“It seems like the summer sales season is stretching out — in particular around back-to-school, but the summer sales are stretching out a little further,” Cullen says. “Back-to-school consumers are starting to shop a little earlier than they may have three years ago. And they’re stretching that shopping out. People don’t like to be rushed when making purchases. They like the ability to spread out their budgets. We’re seeing [with back-to-school] what we see with the winter holidays, where it feels like Black Friday comes earlier and earlier every year.”

Christmas in July has been further subsumed by digital sale events that are essentially pure celebrations of consumerism. The most obvious of these is Amazon’s Prime Day, which was first held July 15, 2015. Prime Day hit in July until 2020, when it was moved to October, due to the Covid-19 pandemic. The event arrived in late June this year, almost exactly six months from Christmas, but both Walmart and Target threw giant sales events. The more these events become normalized, the less summer sales are going to have a connection to anything. Just buy some stuff for yourself, will you?

With that said, if there’s ever going to be a year where Christmas in July is actually apt, it’s 2021 — when a lot of families are having literal Christmases in July.

Christmas in July takes on a new meaning when you weren’t able to have Christmas in December

Two people carry a decorative sled in front of a house, past an inflatable Santa, and behind a statue of a reindeer.
Germans celebrate a midsummer Christmas party on July 17, 2021.
Waltraud Grubitzsch/picture alliance/Getty Images

“It was really emotional. Things may have been a little bit more open [in Atlanta] than they were up in New York, but we still weren’t doing anything. We were really taking it seriously,” says Conway of his family’s decision to cancel their Christmas Eve party in 2020. Conway works in real estate in Atlanta; he and his husband moved from New York to Georgia early in the Covid-19 pandemic, and Conway was unable to see his family for Christmas, especially because his 90-something grandmother was at high risk.

So his parents decided to do something different: They hosted a summer Christmas on June 26, 2021, one day after June 25, the halfway point between one Christmas and another. They opened their house on Long Island to family and friends. More than 50 people came by in the end. Everybody ate, drank, and was merry. Someone playing Santa Claus even showed up, to Conway’s surprise. (Seriously, when he talks about it with me, he seems like a little kid who just saw the real Santa.)

“It felt a little weird because it was hot. We’re in the Northern Hemisphere, so we obviously expect Christmas to be cold,” Conway says. “But it had a surprisingly Christmassy feel. We were playing “All I Want for Christmas Is You” by Mariah Carey, and Santa was dancing. It was just a really nice experience, and everybody there had a really nice time and thought it was a creative and exciting thing to do.”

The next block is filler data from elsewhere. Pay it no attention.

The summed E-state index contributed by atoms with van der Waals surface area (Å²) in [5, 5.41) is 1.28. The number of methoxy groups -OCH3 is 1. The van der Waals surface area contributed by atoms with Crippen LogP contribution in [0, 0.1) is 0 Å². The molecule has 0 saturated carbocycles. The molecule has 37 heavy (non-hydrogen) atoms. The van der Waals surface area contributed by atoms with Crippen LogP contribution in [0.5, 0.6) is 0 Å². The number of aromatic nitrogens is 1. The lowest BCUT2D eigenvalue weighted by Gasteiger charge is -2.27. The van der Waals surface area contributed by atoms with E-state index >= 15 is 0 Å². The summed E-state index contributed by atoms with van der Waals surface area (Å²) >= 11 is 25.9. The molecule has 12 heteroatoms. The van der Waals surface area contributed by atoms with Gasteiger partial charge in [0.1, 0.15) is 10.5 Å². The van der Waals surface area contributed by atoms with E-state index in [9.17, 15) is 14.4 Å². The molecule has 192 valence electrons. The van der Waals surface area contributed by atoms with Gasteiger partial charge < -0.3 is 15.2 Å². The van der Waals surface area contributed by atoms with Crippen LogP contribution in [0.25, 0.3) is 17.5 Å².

Families gather outside of the year-end holidays all the time, of course. But Christmas and the other winter holidays carry with them an expectant charge of big gatherings and Uncle John wearing you out with his latest story that never ends. Those plans were thwarted for many in 2020, thanks to the pandemic. (Then again, given how cases surged throughout the US after the holidays, maybe those plans weren’t thwarted for enough of us.)

Several people I spoke to for this story were planning summer holiday celebrations for 2021. After being vaccinated, they and their families were gathering in the sweltering heat of June, July, or August to hang out in someone’s backyard and celebrate the holidays with a cookout, or maybe even some Australian-style white wine in the sun. (When I asked Conway for advice on holding a summer Christmas, he said to make sure you have enough alcohol and enough ice.)

Will summer Christmas become a new thing in the Northern Hemisphere? Probably not. Christmas in July will likely remain the province of national parks and summer camps and sales with names that slowly detach themselves from Christmas with each passing year. But this year, summer Christmas just might bring families who’ve spent over a year apart back together. Heck, Conway and his husband got married during the pandemic, and only a couple of family members were able to attend, so this summer Christmas was doubly special.

If you haven’t seen those you love in a while, and if you’re looking for an excuse to get together, why not plan to stock plenty of ice to keep everybody’s drinks cold and have a summer Christmas? It might keep your spirits warm while the rest of you is covered in sweat.

Just take one last piece of advice from Conway: “The Santa part is a must. But keep it a surprise! I didn’t expect it. I was shocked when Santa came out. I had no idea.”